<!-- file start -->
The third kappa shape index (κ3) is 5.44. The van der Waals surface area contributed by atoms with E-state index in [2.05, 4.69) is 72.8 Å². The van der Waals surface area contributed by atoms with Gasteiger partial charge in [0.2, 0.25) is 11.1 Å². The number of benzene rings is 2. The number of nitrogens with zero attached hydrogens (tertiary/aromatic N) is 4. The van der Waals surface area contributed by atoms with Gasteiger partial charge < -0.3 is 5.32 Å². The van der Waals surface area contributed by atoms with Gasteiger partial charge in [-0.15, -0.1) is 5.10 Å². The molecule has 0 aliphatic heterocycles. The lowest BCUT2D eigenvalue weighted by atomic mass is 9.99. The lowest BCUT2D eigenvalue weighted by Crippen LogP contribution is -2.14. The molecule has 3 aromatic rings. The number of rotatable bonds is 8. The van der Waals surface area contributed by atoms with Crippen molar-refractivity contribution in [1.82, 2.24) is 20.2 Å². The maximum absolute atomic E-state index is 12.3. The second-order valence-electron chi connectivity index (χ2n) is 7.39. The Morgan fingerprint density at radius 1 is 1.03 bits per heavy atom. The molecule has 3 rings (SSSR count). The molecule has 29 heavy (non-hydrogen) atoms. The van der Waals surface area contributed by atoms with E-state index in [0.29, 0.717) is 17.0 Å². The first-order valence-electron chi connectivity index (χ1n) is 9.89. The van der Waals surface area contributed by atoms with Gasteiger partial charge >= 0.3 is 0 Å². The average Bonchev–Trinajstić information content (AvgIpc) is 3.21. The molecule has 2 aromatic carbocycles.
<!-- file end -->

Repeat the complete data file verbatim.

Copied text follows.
The third kappa shape index (κ3) is 5.44. The van der Waals surface area contributed by atoms with E-state index in [2.05, 4.69) is 72.8 Å². The van der Waals surface area contributed by atoms with Gasteiger partial charge in [0.2, 0.25) is 11.1 Å². The number of benzene rings is 2. The number of nitrogens with zero attached hydrogens (tertiary/aromatic N) is 4. The van der Waals surface area contributed by atoms with Gasteiger partial charge < -0.3 is 5.32 Å². The van der Waals surface area contributed by atoms with Gasteiger partial charge in [-0.15, -0.1) is 5.10 Å². The molecule has 0 aliphatic heterocycles. The lowest BCUT2D eigenvalue weighted by atomic mass is 9.99. The lowest BCUT2D eigenvalue weighted by Crippen LogP contribution is -2.14. The molecule has 3 aromatic rings. The number of rotatable bonds is 8. The van der Waals surface area contributed by atoms with Crippen molar-refractivity contribution in [1.82, 2.24) is 20.2 Å². The maximum absolute atomic E-state index is 12.3. The second-order valence-electron chi connectivity index (χ2n) is 7.39. The Morgan fingerprint density at radius 1 is 1.03 bits per heavy atom. The molecule has 3 rings (SSSR count). The molecule has 29 heavy (non-hydrogen) atoms. The van der Waals surface area contributed by atoms with E-state index in [0.29, 0.717) is 17.0 Å². The first-order valence-electron chi connectivity index (χ1n) is 9.89. The van der Waals surface area contributed by atoms with Gasteiger partial charge >= 0.3 is 0 Å². The average Bonchev–Trinajstić information content (AvgIpc) is 3.21. The molecule has 2 aromatic carbocycles.